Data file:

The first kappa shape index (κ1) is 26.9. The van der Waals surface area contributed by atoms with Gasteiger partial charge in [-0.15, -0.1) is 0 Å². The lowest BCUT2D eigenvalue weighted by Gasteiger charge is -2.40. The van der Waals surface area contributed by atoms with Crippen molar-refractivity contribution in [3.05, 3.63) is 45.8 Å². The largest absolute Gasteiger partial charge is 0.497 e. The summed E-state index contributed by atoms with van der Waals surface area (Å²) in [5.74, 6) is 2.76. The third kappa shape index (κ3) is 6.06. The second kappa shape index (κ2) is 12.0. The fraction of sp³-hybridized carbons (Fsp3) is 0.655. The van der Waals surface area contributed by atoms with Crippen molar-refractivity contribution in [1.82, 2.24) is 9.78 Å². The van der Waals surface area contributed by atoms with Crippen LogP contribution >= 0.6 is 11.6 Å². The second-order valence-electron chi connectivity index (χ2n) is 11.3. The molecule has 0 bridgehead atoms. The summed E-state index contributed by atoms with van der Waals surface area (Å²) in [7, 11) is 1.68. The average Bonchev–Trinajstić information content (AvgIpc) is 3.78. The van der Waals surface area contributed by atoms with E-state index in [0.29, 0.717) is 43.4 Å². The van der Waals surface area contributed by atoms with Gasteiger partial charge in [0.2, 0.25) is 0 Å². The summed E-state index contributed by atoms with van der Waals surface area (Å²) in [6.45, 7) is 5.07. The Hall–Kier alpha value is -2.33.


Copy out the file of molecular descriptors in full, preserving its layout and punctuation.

The first kappa shape index (κ1) is 26.9. The van der Waals surface area contributed by atoms with Gasteiger partial charge in [-0.15, -0.1) is 0 Å². The lowest BCUT2D eigenvalue weighted by Gasteiger charge is -2.40. The van der Waals surface area contributed by atoms with Crippen molar-refractivity contribution in [3.05, 3.63) is 45.8 Å². The largest absolute Gasteiger partial charge is 0.497 e. The summed E-state index contributed by atoms with van der Waals surface area (Å²) in [5.74, 6) is 2.76. The third kappa shape index (κ3) is 6.06. The second kappa shape index (κ2) is 12.0. The fraction of sp³-hybridized carbons (Fsp3) is 0.655. The van der Waals surface area contributed by atoms with Crippen molar-refractivity contribution in [1.82, 2.24) is 9.78 Å². The van der Waals surface area contributed by atoms with Crippen LogP contribution >= 0.6 is 11.6 Å². The second-order valence-electron chi connectivity index (χ2n) is 11.3. The molecule has 0 bridgehead atoms. The summed E-state index contributed by atoms with van der Waals surface area (Å²) in [7, 11) is 1.68. The average Bonchev–Trinajstić information content (AvgIpc) is 3.78. The van der Waals surface area contributed by atoms with E-state index in [0.29, 0.717) is 43.4 Å². The van der Waals surface area contributed by atoms with Gasteiger partial charge in [0.2, 0.25) is 0 Å². The summed E-state index contributed by atoms with van der Waals surface area (Å²) in [6.45, 7) is 5.07. The Hall–Kier alpha value is -2.33.